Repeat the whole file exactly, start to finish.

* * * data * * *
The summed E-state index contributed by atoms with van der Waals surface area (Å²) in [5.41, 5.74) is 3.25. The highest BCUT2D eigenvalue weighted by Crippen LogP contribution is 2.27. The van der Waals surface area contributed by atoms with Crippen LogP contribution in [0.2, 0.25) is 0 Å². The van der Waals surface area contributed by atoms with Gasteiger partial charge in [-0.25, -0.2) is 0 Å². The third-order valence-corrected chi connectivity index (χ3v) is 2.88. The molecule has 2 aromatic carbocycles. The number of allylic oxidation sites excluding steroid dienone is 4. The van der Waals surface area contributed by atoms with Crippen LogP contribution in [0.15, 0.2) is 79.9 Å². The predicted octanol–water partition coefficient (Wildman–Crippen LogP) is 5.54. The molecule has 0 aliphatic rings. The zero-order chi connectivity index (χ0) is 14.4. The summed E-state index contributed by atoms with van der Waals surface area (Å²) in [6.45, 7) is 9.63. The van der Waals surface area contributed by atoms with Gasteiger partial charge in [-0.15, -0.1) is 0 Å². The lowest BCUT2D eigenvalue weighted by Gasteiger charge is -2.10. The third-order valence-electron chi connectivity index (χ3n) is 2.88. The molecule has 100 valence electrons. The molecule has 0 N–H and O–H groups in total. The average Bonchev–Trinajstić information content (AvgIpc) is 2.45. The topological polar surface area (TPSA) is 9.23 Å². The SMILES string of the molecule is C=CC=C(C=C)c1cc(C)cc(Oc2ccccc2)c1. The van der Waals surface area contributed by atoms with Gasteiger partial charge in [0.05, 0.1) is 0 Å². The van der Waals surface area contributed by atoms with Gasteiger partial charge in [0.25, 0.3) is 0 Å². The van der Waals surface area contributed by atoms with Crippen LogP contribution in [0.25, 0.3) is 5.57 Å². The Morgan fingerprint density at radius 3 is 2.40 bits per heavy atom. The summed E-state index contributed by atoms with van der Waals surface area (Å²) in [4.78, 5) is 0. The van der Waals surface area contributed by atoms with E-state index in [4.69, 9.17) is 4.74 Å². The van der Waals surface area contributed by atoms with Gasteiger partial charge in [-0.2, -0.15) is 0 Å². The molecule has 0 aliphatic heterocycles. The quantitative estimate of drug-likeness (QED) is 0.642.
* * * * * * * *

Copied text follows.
The summed E-state index contributed by atoms with van der Waals surface area (Å²) in [5.41, 5.74) is 3.25. The highest BCUT2D eigenvalue weighted by Crippen LogP contribution is 2.27. The van der Waals surface area contributed by atoms with Crippen LogP contribution in [0.2, 0.25) is 0 Å². The van der Waals surface area contributed by atoms with Gasteiger partial charge in [-0.25, -0.2) is 0 Å². The third-order valence-corrected chi connectivity index (χ3v) is 2.88. The molecule has 2 aromatic carbocycles. The number of allylic oxidation sites excluding steroid dienone is 4. The van der Waals surface area contributed by atoms with Crippen LogP contribution in [0.15, 0.2) is 79.9 Å². The predicted octanol–water partition coefficient (Wildman–Crippen LogP) is 5.54. The molecule has 0 aliphatic rings. The zero-order chi connectivity index (χ0) is 14.4. The summed E-state index contributed by atoms with van der Waals surface area (Å²) in [6.45, 7) is 9.63. The van der Waals surface area contributed by atoms with Gasteiger partial charge in [-0.15, -0.1) is 0 Å². The lowest BCUT2D eigenvalue weighted by Gasteiger charge is -2.10. The third-order valence-electron chi connectivity index (χ3n) is 2.88. The molecule has 100 valence electrons. The molecule has 0 N–H and O–H groups in total. The average Bonchev–Trinajstić information content (AvgIpc) is 2.45. The topological polar surface area (TPSA) is 9.23 Å². The SMILES string of the molecule is C=CC=C(C=C)c1cc(C)cc(Oc2ccccc2)c1. The van der Waals surface area contributed by atoms with Gasteiger partial charge in [0.05, 0.1) is 0 Å². The van der Waals surface area contributed by atoms with Gasteiger partial charge in [0.25, 0.3) is 0 Å². The van der Waals surface area contributed by atoms with Crippen LogP contribution in [0.25, 0.3) is 5.57 Å². The Morgan fingerprint density at radius 3 is 2.40 bits per heavy atom. The summed E-state index contributed by atoms with van der Waals surface area (Å²) in [4.78, 5) is 0. The van der Waals surface area contributed by atoms with E-state index in [4.69, 9.17) is 4.74 Å². The van der Waals surface area contributed by atoms with Gasteiger partial charge in [-0.2, -0.15) is 0 Å². The molecule has 0 aliphatic heterocycles. The quantitative estimate of drug-likeness (QED) is 0.642.